Alternative to Warfarin
The current most common treatment for stroke prevention in people with AF is a prescription for warfarin (Coumadin), an oral anticoagulant. However, there are several major drawbacks to warfarin therapy. An increased risk of serious bleeding means that warfarin may be contraindicated for some people, including older adults who are at high risk for falls. In other cases, warfarin may still be prescribed, but the risk of dangerous bleeding means that people may be advised to curtail activities they once enjoyed, such as skiing and other sports in which falls are common.
Another key disadvantage of warfarin is its narrow therapeutic window coupled with wide variability in how individual patients respond to the drug. It takes careful calibration to find the safe and effective dose for a particular patient, and monthly blood draws to monitor blood levels of the drug are required indefinitely. Warfarin also interacts with a number of prescription and over-the-counter medicines, such as antibiotics, salicylates, nonsteroidal anti-inflammatory drugs, beta-adrenergic blockers, diuretics, antidepressants, diabetes agents, and gastric acidity and peptic ulcer agents. Drug-drug interactions can be problematic for older adults, who are often taking multiple medications. In addition, certain foods interfere with how warfarin works, which necessitates some dietary restrictions, such as limiting green leafy vegetables, Brussels sprouts, and broccoli.
Warfarin therapy is contraindicated for a sizable minority of patients with AF. Even when there is no clear contraindication to its use, the drug often is not prescribed. And when it is prescribed, many patients take more or less than the optimal dose. Clearly, there is a pressing need for more options.
The Watchman device, designed to be a nonpharmacological alternative to warfarin, is a new option that researchers are now exploring. If the LAA is blocked off successfully, as it is in the large majority of cases, warfarin can be discontinued. Thus, one potential benefit of the Watchman is removing the side effects and lifestyle restrictions that go along with taking warfarin.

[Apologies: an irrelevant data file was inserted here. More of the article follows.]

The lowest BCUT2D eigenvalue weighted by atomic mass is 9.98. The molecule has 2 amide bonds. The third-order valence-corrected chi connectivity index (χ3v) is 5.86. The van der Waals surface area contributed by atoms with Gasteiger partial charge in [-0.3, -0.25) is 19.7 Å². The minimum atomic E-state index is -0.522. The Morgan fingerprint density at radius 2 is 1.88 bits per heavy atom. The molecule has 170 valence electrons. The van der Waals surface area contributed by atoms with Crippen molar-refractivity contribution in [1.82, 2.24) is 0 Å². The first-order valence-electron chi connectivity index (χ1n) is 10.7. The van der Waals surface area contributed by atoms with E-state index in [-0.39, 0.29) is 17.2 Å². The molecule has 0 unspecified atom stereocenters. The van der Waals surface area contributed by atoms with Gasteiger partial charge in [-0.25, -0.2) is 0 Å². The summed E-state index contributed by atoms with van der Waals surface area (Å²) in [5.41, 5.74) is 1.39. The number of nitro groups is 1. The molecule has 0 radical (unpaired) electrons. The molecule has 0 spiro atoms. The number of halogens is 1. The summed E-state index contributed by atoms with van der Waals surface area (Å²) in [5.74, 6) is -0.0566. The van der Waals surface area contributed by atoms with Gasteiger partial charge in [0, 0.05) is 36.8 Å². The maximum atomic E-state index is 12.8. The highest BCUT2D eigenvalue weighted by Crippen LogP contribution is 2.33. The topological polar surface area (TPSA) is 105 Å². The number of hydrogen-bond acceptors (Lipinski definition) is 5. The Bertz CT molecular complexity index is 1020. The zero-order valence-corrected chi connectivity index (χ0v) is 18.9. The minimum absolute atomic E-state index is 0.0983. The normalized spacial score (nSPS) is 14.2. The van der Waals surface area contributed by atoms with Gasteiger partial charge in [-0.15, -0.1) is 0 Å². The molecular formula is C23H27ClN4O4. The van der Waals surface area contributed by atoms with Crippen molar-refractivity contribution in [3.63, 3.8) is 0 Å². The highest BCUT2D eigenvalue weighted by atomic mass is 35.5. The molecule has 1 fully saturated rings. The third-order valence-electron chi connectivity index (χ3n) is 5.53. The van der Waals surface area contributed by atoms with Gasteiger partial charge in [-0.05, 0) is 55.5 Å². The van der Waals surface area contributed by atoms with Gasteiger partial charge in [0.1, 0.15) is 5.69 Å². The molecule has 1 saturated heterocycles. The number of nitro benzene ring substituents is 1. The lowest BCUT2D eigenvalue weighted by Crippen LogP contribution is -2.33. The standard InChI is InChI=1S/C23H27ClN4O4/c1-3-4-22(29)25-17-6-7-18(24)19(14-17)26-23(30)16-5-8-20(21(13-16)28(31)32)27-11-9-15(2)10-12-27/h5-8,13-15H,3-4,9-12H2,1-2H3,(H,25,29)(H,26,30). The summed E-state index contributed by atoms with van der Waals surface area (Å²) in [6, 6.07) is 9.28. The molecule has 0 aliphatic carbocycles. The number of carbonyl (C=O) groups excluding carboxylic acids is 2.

Minimally Invasive Procedure
The Watchman device is implanted with a catheter-based delivery system via a trans-septal approach; that is, by passing a catheter from the right into the left side of the heart. An access sheath and dilator are first advanced into the left atrium over a guide wire, and the access sheath is then further advanced into the LAA over a pigtail catheter. Finally, the Watchman is inserted into the access sheath and carefully guided into position, using TEE and fluoroscopy to verify positioning and stability. Once deployed, the device opens up like a parachute, creating a plug for the LAA.
The LAA closure procedure is performed under general anesthesia. It takes approximately an hour to perform—and the closure time is decreasing as surgical expertise increases. Patients typically stay in the hospital for one night. Walking is generally permitted the same night as the procedure, but heavy lifting is avoided for a week. After a week, most patients can resume their regular activities.
Studies have yet to be performed comparing the cost-effectiveness of the Watchman device with warfarin. Implantation of the Watchman is a one-time investment, while warfarin therapy is a continuous expense. However, any economic analysis would also need to factor in the cost of both treatment options, including medical follow-up and any complications.
In summary, the procedure to insert Watchman device is minimally invasive. In the first phase of the PROTECT AF trial, the device was as effective as warfarin for preventing stroke in AF patients. Our practice has one of the largest experience in Watchman implant procedure in the US. Watchman offers a new option for people with AF who are seeking an alternative to the risks of warfarin.